DescriptionReached via US 65 or SRs 7, 14 or 21 in northwestern Arkansas, Buffalo National River stretches through the rugged Ozark Mountains. While the Buffalo River courses 150 miles through the Ozarks, only its lower 135 miles and adjacent land are designated a national river. To protect the natural beauty of this area, Congress declared it a national river in 1972, thereby preserving it from development and population encroachment.
A variety of wildlife, including elk, bears, deer, bobcats, raccoons, opossums, beavers, armadillos, otters and minks may be found along the river. Geological resources include numerous caves, sinkholes, seasonal waterfalls and massive limestone and sandstone bluffs. A mosaic of northern, southern and prairie plant communities provide a tranquil setting for hiking, fishing, camping, kayaking, canoeing and horseback riding. The area's 19th-century farmstead, Civil War and zinc mining history is preserved in historic sites and buildings, including log houses and abandoned mines. Note: Some buildings are open. Visitors are not permitted to remove artifacts from the property.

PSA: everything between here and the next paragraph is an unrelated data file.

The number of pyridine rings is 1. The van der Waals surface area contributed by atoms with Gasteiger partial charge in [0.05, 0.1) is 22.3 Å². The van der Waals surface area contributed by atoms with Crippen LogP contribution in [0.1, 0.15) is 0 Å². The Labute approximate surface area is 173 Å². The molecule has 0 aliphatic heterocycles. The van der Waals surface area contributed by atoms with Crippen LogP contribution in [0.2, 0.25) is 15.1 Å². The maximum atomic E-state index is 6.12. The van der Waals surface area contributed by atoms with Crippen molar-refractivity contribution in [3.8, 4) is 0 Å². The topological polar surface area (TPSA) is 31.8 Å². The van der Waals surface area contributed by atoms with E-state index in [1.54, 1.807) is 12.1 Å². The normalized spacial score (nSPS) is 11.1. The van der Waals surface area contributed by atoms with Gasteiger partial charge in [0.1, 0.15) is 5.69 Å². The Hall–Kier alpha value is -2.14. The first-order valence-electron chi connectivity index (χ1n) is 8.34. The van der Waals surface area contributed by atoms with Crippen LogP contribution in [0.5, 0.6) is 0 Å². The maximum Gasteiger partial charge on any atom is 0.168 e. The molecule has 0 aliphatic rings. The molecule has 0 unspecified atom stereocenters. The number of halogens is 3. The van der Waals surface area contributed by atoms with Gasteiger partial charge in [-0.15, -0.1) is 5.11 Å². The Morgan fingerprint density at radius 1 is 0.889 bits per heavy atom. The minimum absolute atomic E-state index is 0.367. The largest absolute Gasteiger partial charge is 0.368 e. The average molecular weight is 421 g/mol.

Interpretive programs are offered during the summer; phone ahead for schedule. Backpacking and horseback riding are popular in the three wilderness areas. Hunting is permitted in season.
The national river is accessible daily 24 hours. There are two main visitor centers. Tyler Bend Visitor Center is 9 miles north of Marshall off US 65 and is open daily 8:30-4:30 as staffing permits, weather permitting. The Buffalo Point Ranger Station is off US 14 and is open daily 8:30-4:30 as staffing permits; winter hours may vary. Visitor centers are closed most federal holidays; phone ahead to confirm holiday schedule. There is no admission charge but camping fees are imposed at some of the site's campgrounds. For information contact the Superintendent, Buffalo National River, 402 N. Walnut St., Suite 136, Harrison, AR 72602-1173; phone (870) 439-2502.